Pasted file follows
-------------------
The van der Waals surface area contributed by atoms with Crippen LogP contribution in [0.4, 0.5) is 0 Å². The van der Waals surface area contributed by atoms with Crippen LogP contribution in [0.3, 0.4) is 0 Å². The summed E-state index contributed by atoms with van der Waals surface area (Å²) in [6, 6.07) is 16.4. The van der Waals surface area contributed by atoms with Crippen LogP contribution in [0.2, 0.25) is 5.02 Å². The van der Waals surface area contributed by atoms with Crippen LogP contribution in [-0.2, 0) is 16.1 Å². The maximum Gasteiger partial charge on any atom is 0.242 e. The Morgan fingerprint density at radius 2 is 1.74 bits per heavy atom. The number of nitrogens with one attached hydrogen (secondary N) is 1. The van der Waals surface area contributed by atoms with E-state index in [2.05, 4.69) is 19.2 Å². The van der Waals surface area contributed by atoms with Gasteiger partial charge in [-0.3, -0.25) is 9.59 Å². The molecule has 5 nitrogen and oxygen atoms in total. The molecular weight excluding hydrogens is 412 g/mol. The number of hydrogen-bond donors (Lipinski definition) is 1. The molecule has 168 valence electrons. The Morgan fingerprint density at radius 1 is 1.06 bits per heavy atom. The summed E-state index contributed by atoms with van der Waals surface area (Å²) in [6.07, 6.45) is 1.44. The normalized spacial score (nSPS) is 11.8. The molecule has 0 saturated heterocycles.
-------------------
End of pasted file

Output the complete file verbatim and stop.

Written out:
The van der Waals surface area contributed by atoms with Crippen LogP contribution in [0.4, 0.5) is 0 Å². The van der Waals surface area contributed by atoms with Crippen LogP contribution in [0.3, 0.4) is 0 Å². The summed E-state index contributed by atoms with van der Waals surface area (Å²) in [6, 6.07) is 16.4. The van der Waals surface area contributed by atoms with Crippen LogP contribution in [0.2, 0.25) is 5.02 Å². The van der Waals surface area contributed by atoms with Crippen LogP contribution in [-0.2, 0) is 16.1 Å². The maximum Gasteiger partial charge on any atom is 0.242 e. The Morgan fingerprint density at radius 2 is 1.74 bits per heavy atom. The number of nitrogens with one attached hydrogen (secondary N) is 1. The van der Waals surface area contributed by atoms with E-state index in [2.05, 4.69) is 19.2 Å². The van der Waals surface area contributed by atoms with Gasteiger partial charge in [-0.3, -0.25) is 9.59 Å². The molecule has 5 nitrogen and oxygen atoms in total. The molecular weight excluding hydrogens is 412 g/mol. The number of hydrogen-bond donors (Lipinski definition) is 1. The molecule has 168 valence electrons. The Morgan fingerprint density at radius 1 is 1.06 bits per heavy atom. The summed E-state index contributed by atoms with van der Waals surface area (Å²) in [6.07, 6.45) is 1.44. The normalized spacial score (nSPS) is 11.8. The molecule has 0 saturated heterocycles.